In 2014, I traveled to Burundi to work on a project related to the privatization of coffee washing stations with the specific task of adding a gender lens to the process.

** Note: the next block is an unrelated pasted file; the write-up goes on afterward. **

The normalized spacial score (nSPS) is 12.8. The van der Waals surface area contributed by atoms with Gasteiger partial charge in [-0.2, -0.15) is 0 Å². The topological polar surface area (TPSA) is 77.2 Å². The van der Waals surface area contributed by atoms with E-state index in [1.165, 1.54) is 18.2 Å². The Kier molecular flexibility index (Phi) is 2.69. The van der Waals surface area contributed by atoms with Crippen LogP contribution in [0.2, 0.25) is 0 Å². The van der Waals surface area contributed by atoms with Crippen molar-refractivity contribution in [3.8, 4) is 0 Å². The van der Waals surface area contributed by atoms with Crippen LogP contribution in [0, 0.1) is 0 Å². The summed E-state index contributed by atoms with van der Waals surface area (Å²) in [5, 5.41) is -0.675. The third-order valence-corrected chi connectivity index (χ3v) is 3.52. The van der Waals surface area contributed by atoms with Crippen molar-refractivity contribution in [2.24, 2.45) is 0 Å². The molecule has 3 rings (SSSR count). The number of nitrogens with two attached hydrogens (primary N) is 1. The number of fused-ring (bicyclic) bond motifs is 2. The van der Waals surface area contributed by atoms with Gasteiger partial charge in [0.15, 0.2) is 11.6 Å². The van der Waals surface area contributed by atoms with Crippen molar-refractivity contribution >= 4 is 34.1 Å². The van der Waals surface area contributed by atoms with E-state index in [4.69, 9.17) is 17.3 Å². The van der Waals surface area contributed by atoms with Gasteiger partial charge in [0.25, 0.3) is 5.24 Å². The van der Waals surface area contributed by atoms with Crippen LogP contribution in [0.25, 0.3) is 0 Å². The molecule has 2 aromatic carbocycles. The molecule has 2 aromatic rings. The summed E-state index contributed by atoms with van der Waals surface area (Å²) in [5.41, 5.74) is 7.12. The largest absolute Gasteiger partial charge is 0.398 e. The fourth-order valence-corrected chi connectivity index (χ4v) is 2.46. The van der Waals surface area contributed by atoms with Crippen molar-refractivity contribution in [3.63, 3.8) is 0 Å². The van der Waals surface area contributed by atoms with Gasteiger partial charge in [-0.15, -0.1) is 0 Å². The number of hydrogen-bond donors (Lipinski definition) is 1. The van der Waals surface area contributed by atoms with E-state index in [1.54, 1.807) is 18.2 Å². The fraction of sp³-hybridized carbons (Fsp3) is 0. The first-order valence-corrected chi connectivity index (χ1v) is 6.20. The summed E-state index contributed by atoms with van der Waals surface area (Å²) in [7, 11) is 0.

I had the opportunity to meet with Christine Ngaruko – a wife, a mother, a professional who has dedicated her time and resources to establishing a flower farm with the goal of exporting flowers for sale on the global market. She saw this as an entrepreneurial opportunity that would benefit her community with employment, skills, and better nutrition. She was threatened with violence and run off of her farm during the political turmoil. It took her 10 years to return. When I met her in 2014, she had re-started the flower growing and acquired an additional plot of land. With the help of a mentor in Uganda, she has managed to improve the quality and consistency of the flowers produced and secured the right to sell at auction in Holland. However, her overwhelming challenge was the lack of financing and the limited resources to optimize production for shipping. Her operation was too small and too risky for most banks and IFIs. This woman’s story—persevering through political conflict and her commitment to benefiting her community—inspired me to join the movement on women’s economic empowerment.